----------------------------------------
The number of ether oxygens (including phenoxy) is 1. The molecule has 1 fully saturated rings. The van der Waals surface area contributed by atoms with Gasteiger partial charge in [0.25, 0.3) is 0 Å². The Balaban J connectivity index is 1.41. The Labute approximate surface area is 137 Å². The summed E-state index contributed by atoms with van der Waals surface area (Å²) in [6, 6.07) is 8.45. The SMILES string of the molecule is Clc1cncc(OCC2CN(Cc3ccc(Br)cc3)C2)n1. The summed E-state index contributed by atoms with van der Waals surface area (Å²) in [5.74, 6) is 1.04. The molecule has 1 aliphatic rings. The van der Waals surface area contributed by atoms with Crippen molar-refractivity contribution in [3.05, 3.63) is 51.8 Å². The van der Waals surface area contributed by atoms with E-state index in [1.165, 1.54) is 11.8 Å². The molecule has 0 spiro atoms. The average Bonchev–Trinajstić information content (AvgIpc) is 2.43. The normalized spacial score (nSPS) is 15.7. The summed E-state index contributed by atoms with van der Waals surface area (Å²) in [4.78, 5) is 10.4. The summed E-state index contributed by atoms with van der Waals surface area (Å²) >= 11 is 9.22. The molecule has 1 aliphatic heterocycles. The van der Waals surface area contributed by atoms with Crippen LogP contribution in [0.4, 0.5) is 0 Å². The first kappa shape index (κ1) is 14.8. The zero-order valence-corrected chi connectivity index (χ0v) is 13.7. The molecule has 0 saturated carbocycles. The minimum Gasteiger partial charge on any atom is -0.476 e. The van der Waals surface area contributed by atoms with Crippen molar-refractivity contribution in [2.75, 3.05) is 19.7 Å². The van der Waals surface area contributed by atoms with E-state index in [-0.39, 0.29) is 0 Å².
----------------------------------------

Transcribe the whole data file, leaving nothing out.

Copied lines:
The number of ether oxygens (including phenoxy) is 1. The molecule has 1 fully saturated rings. The van der Waals surface area contributed by atoms with Gasteiger partial charge in [0.25, 0.3) is 0 Å². The Balaban J connectivity index is 1.41. The Labute approximate surface area is 137 Å². The summed E-state index contributed by atoms with van der Waals surface area (Å²) in [6, 6.07) is 8.45. The SMILES string of the molecule is Clc1cncc(OCC2CN(Cc3ccc(Br)cc3)C2)n1. The summed E-state index contributed by atoms with van der Waals surface area (Å²) in [5.74, 6) is 1.04. The molecule has 1 aliphatic rings. The van der Waals surface area contributed by atoms with Crippen molar-refractivity contribution in [3.05, 3.63) is 51.8 Å². The van der Waals surface area contributed by atoms with E-state index in [1.165, 1.54) is 11.8 Å². The molecule has 0 spiro atoms. The average Bonchev–Trinajstić information content (AvgIpc) is 2.43. The normalized spacial score (nSPS) is 15.7. The summed E-state index contributed by atoms with van der Waals surface area (Å²) in [4.78, 5) is 10.4. The summed E-state index contributed by atoms with van der Waals surface area (Å²) >= 11 is 9.22. The molecule has 1 aliphatic heterocycles. The van der Waals surface area contributed by atoms with Crippen LogP contribution in [0.4, 0.5) is 0 Å². The first kappa shape index (κ1) is 14.8. The zero-order valence-corrected chi connectivity index (χ0v) is 13.7. The molecule has 0 saturated carbocycles. The minimum Gasteiger partial charge on any atom is -0.476 e. The van der Waals surface area contributed by atoms with Crippen molar-refractivity contribution in [2.75, 3.05) is 19.7 Å². The van der Waals surface area contributed by atoms with E-state index in [-0.39, 0.29) is 0 Å².